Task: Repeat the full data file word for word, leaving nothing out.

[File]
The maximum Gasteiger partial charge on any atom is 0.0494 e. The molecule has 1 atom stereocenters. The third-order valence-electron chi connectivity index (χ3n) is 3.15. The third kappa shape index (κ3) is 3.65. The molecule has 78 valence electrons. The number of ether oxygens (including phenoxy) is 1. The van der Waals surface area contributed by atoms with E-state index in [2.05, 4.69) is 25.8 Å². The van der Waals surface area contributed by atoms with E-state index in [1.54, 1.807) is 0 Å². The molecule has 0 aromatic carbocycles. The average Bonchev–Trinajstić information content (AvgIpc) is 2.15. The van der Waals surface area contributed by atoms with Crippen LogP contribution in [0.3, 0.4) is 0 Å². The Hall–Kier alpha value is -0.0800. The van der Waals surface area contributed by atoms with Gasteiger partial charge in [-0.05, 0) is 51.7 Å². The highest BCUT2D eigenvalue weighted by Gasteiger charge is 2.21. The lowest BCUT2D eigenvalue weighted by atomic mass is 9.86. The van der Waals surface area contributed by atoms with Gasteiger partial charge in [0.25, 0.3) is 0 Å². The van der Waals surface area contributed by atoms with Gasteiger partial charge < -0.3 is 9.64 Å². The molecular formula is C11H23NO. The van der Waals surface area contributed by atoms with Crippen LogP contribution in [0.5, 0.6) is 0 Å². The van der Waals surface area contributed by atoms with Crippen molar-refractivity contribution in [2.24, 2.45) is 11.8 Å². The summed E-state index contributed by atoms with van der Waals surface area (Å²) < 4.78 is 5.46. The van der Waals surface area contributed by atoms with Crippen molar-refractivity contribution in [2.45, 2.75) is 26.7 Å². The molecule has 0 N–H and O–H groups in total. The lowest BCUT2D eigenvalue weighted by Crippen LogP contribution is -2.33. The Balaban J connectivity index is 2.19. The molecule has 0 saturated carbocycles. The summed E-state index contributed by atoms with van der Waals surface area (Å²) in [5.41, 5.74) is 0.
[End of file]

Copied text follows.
The maximum Gasteiger partial charge on any atom is 0.0494 e. The molecule has 1 atom stereocenters. The third-order valence-electron chi connectivity index (χ3n) is 3.15. The third kappa shape index (κ3) is 3.65. The molecule has 78 valence electrons. The number of ether oxygens (including phenoxy) is 1. The van der Waals surface area contributed by atoms with E-state index in [2.05, 4.69) is 25.8 Å². The van der Waals surface area contributed by atoms with E-state index in [1.54, 1.807) is 0 Å². The molecule has 0 aromatic carbocycles. The average Bonchev–Trinajstić information content (AvgIpc) is 2.15. The van der Waals surface area contributed by atoms with Crippen LogP contribution in [0.3, 0.4) is 0 Å². The Hall–Kier alpha value is -0.0800. The van der Waals surface area contributed by atoms with Gasteiger partial charge in [-0.05, 0) is 51.7 Å². The highest BCUT2D eigenvalue weighted by Gasteiger charge is 2.21. The lowest BCUT2D eigenvalue weighted by atomic mass is 9.86. The van der Waals surface area contributed by atoms with Gasteiger partial charge in [0.25, 0.3) is 0 Å². The van der Waals surface area contributed by atoms with Gasteiger partial charge < -0.3 is 9.64 Å². The molecular formula is C11H23NO. The van der Waals surface area contributed by atoms with Crippen LogP contribution in [0.5, 0.6) is 0 Å². The van der Waals surface area contributed by atoms with Crippen molar-refractivity contribution in [2.24, 2.45) is 11.8 Å². The summed E-state index contributed by atoms with van der Waals surface area (Å²) < 4.78 is 5.46. The van der Waals surface area contributed by atoms with Crippen molar-refractivity contribution in [2.45, 2.75) is 26.7 Å². The molecule has 0 N–H and O–H groups in total. The lowest BCUT2D eigenvalue weighted by Crippen LogP contribution is -2.33. The Balaban J connectivity index is 2.19. The molecule has 0 saturated carbocycles. The summed E-state index contributed by atoms with van der Waals surface area (Å²) in [5.41, 5.74) is 0.